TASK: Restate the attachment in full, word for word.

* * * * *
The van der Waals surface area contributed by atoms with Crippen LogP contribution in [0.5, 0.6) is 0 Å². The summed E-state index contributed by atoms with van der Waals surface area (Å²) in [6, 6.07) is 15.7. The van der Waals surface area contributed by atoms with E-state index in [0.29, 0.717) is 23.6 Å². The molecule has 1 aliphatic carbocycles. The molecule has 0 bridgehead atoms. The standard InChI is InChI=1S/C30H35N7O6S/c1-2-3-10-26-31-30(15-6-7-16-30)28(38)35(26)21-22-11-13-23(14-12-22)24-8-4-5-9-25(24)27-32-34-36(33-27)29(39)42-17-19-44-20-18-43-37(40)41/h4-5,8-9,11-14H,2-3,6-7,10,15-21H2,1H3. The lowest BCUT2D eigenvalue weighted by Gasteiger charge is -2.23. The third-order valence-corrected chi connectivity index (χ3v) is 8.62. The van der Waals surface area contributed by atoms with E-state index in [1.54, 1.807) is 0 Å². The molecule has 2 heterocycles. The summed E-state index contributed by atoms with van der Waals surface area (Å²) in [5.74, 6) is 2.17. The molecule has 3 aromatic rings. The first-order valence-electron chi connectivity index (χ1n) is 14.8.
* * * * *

The van der Waals surface area contributed by atoms with Crippen LogP contribution in [0.5, 0.6) is 0 Å². The summed E-state index contributed by atoms with van der Waals surface area (Å²) in [6, 6.07) is 15.7. The van der Waals surface area contributed by atoms with E-state index in [0.29, 0.717) is 23.6 Å². The molecule has 1 aliphatic carbocycles. The molecule has 0 bridgehead atoms. The standard InChI is InChI=1S/C30H35N7O6S/c1-2-3-10-26-31-30(15-6-7-16-30)28(38)35(26)21-22-11-13-23(14-12-22)24-8-4-5-9-25(24)27-32-34-36(33-27)29(39)42-17-19-44-20-18-43-37(40)41/h4-5,8-9,11-14H,2-3,6-7,10,15-21H2,1H3. The lowest BCUT2D eigenvalue weighted by Gasteiger charge is -2.23. The third-order valence-corrected chi connectivity index (χ3v) is 8.62. The van der Waals surface area contributed by atoms with E-state index in [1.54, 1.807) is 0 Å². The molecule has 2 heterocycles. The summed E-state index contributed by atoms with van der Waals surface area (Å²) in [5.74, 6) is 2.17. The molecule has 3 aromatic rings. The first-order valence-electron chi connectivity index (χ1n) is 14.8.